Estimating Features: options, context and God

“We need to support registration in the application. Here are some details, how many days to develop?” — Where should you start from? Should you simply throw a number? Maybe read it first and use your gut feeling, your experience? Is there a trap here? Although there are no recipes for estimating successfully™, I want to elaborate on the options in front of us, before we dig into the details.

Guesstimate everything months in advance by 20 seconds of thought

If you are able to read a Feature specification and give estimation based on “whatever works for you”, you win! For small features this should probably be as simple as pie, but what about the big ones? Still easy?

“We have someone who can do it with some sort of dark magic ball !”

I call him (or her) God. If you have God in your company, you win!

(1) Estimate by detailed breakdown

Giving proper estimation without feeling bad about it 10 seconds later is not cheap. I don’t care how much experience you have. So, are you ready to invest? You should not only consider coding effort, but also organization time – testing, deployment, monitoring, bug fixing etc. After you have this in mind, did you consider risks? What about 3rd party integration? What about inexperienced developer who might work on this feature?

One way to provide detailed estimation is by actually doing the Design (of the solution) and bring one to the table; This means doing a Design Review with your peers, break the feature into tasks, estimate hours needed per task and give very solid numbers. You can do it by yourself, you can do it with others; the price is not 20 seconds, but this is highly useful for solid estimation.

Wait, Context is king!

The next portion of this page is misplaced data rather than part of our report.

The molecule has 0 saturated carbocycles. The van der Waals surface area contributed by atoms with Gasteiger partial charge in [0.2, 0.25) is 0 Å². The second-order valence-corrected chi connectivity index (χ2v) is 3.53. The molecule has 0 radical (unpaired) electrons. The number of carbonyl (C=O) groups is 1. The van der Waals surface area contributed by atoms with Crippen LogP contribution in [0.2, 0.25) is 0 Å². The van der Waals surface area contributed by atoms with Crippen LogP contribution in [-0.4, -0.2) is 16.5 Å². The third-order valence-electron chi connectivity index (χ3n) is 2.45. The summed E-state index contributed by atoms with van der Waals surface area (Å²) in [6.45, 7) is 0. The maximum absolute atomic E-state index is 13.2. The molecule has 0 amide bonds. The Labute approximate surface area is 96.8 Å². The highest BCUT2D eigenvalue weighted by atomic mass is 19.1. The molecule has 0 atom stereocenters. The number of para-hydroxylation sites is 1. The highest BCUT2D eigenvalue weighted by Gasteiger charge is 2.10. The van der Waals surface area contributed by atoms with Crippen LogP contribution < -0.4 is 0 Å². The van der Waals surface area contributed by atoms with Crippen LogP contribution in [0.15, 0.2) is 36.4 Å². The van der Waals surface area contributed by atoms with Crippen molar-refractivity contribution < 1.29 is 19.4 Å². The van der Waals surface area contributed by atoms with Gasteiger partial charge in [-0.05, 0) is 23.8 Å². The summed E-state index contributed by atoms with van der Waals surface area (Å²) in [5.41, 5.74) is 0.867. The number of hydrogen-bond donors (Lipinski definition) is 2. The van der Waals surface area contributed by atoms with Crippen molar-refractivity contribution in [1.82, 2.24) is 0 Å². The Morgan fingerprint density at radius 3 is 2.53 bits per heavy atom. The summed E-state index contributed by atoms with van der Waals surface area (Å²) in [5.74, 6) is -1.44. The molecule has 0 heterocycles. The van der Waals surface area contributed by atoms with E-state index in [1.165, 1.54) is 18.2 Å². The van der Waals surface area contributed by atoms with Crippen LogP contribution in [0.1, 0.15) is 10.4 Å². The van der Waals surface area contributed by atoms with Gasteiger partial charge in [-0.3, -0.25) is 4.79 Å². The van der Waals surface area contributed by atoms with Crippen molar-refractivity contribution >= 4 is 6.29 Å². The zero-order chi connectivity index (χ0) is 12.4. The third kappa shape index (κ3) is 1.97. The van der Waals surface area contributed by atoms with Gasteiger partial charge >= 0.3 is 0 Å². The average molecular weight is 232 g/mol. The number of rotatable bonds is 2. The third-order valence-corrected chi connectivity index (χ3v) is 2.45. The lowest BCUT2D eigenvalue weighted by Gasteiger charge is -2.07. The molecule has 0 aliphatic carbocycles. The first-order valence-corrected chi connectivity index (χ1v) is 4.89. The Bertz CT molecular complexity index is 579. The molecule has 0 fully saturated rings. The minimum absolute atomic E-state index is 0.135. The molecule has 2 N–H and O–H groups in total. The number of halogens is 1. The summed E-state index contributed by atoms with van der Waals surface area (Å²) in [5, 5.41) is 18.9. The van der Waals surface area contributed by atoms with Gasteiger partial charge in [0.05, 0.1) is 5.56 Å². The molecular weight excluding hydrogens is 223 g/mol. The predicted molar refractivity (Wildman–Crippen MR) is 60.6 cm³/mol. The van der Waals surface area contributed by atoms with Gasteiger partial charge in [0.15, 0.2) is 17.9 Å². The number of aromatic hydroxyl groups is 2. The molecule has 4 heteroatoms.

Before you start throwing numbers into the air or diving into an expensive design to come up with estimation, what is expected of you?

1. Purpose – how your estimation is going to be used? To determine roadmap? To understand feasibility? For prioritization between 2 Features? Each might require different “estimation plan”

2. Size – is it good enough to say “it’s a big feature” or maybe “it’s around 20-40 days” or maybe “it’s 24 hours”?

Back to your options list

Well, you could estimate by detailed breakdown, if you really need low granularity. Sometimes, rough estimations might be enough. What now?

(2) Estimate by personal hunch

You can obviously estimate based on your personal hunch, taking into consideration organization time, risks and what not. In many cases, assuming you’ve got enough “gut feeling” built by your sheer experience, this should suffice to build roadmap or understand feasibility. If this is the expectation, it’s probably the cheapest way to provide numbers.

(3) Estimate by collective hunch

You can improve (or at least feel more confident) granularity by adding one or more experienced teammates into the mix, double-checking your hunches and forming a collective hunch.

(4) Estimate by team hunch

Again, more people involved might mean better estimation, due to larger feedback. There is the obvious risk of “2 people, 3 opinions”, but at least you’ll have some other, non imaginary, voices of sense.

What does it all mean?

Each method offers some advantages and suffers from some inner faults. Understand the context and pick wisely. Accept the fact that things change and features might be thrown away – do not waste time on estimation more than is really required. More about features estimation to follow…


Oren Ellenbogen